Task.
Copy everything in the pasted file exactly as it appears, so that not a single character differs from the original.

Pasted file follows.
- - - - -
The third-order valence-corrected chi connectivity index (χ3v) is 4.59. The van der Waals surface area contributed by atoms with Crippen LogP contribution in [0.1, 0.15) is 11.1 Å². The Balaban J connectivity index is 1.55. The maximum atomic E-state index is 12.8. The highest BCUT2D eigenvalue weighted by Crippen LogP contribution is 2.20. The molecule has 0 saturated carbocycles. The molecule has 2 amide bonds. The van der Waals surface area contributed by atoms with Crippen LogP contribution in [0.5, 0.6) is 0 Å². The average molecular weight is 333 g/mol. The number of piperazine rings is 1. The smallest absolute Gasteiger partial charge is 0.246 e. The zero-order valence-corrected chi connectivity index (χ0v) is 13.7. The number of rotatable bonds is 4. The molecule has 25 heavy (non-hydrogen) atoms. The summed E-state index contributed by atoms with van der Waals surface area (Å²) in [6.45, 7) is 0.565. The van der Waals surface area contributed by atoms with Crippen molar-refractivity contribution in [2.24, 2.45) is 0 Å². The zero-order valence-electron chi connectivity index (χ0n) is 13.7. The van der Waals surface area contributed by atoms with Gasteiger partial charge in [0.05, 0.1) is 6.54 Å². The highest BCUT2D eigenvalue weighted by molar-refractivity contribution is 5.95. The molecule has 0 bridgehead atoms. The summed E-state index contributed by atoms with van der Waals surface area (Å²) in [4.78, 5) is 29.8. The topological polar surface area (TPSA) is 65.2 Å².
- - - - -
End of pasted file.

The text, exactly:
The third-order valence-corrected chi connectivity index (χ3v) is 4.59. The van der Waals surface area contributed by atoms with Crippen LogP contribution in [0.1, 0.15) is 11.1 Å². The Balaban J connectivity index is 1.55. The maximum atomic E-state index is 12.8. The highest BCUT2D eigenvalue weighted by Crippen LogP contribution is 2.20. The molecule has 0 saturated carbocycles. The molecule has 2 amide bonds. The van der Waals surface area contributed by atoms with Crippen LogP contribution in [0.5, 0.6) is 0 Å². The average molecular weight is 333 g/mol. The number of piperazine rings is 1. The smallest absolute Gasteiger partial charge is 0.246 e. The zero-order valence-corrected chi connectivity index (χ0v) is 13.7. The number of rotatable bonds is 4. The molecule has 25 heavy (non-hydrogen) atoms. The summed E-state index contributed by atoms with van der Waals surface area (Å²) in [6.45, 7) is 0.565. The van der Waals surface area contributed by atoms with Crippen molar-refractivity contribution in [2.24, 2.45) is 0 Å². The zero-order valence-electron chi connectivity index (χ0n) is 13.7. The van der Waals surface area contributed by atoms with Gasteiger partial charge in [0.05, 0.1) is 6.54 Å². The highest BCUT2D eigenvalue weighted by molar-refractivity contribution is 5.95. The molecule has 0 bridgehead atoms. The summed E-state index contributed by atoms with van der Waals surface area (Å²) in [4.78, 5) is 29.8. The topological polar surface area (TPSA) is 65.2 Å².